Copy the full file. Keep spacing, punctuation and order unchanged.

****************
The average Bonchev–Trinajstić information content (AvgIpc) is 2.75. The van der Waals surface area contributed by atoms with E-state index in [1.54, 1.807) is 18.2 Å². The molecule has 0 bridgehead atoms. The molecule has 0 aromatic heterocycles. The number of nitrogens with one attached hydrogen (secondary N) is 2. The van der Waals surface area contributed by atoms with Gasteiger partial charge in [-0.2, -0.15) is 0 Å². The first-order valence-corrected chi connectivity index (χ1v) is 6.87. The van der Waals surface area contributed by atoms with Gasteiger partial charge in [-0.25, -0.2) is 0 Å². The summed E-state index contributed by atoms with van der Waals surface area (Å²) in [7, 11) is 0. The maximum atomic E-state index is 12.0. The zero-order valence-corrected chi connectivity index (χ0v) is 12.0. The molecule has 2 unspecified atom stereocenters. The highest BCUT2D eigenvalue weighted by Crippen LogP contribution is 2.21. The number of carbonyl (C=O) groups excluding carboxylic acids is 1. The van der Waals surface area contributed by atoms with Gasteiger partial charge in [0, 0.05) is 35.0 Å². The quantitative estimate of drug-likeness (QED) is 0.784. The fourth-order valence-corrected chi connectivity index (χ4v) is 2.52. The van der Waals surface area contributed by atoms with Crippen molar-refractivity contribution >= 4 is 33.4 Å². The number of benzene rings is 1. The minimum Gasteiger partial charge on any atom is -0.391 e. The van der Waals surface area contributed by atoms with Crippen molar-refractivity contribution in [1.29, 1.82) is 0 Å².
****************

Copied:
The average Bonchev–Trinajstić information content (AvgIpc) is 2.75. The van der Waals surface area contributed by atoms with E-state index in [1.54, 1.807) is 18.2 Å². The molecule has 0 bridgehead atoms. The molecule has 0 aromatic heterocycles. The number of nitrogens with one attached hydrogen (secondary N) is 2. The van der Waals surface area contributed by atoms with Gasteiger partial charge in [-0.2, -0.15) is 0 Å². The first-order valence-corrected chi connectivity index (χ1v) is 6.87. The van der Waals surface area contributed by atoms with Gasteiger partial charge in [-0.25, -0.2) is 0 Å². The summed E-state index contributed by atoms with van der Waals surface area (Å²) in [7, 11) is 0. The maximum atomic E-state index is 12.0. The zero-order valence-corrected chi connectivity index (χ0v) is 12.0. The molecule has 2 unspecified atom stereocenters. The highest BCUT2D eigenvalue weighted by Crippen LogP contribution is 2.21. The number of carbonyl (C=O) groups excluding carboxylic acids is 1. The van der Waals surface area contributed by atoms with Gasteiger partial charge in [0, 0.05) is 35.0 Å². The quantitative estimate of drug-likeness (QED) is 0.784. The fourth-order valence-corrected chi connectivity index (χ4v) is 2.52. The van der Waals surface area contributed by atoms with Crippen molar-refractivity contribution >= 4 is 33.4 Å². The number of benzene rings is 1. The minimum Gasteiger partial charge on any atom is -0.391 e. The van der Waals surface area contributed by atoms with Crippen molar-refractivity contribution in [1.29, 1.82) is 0 Å².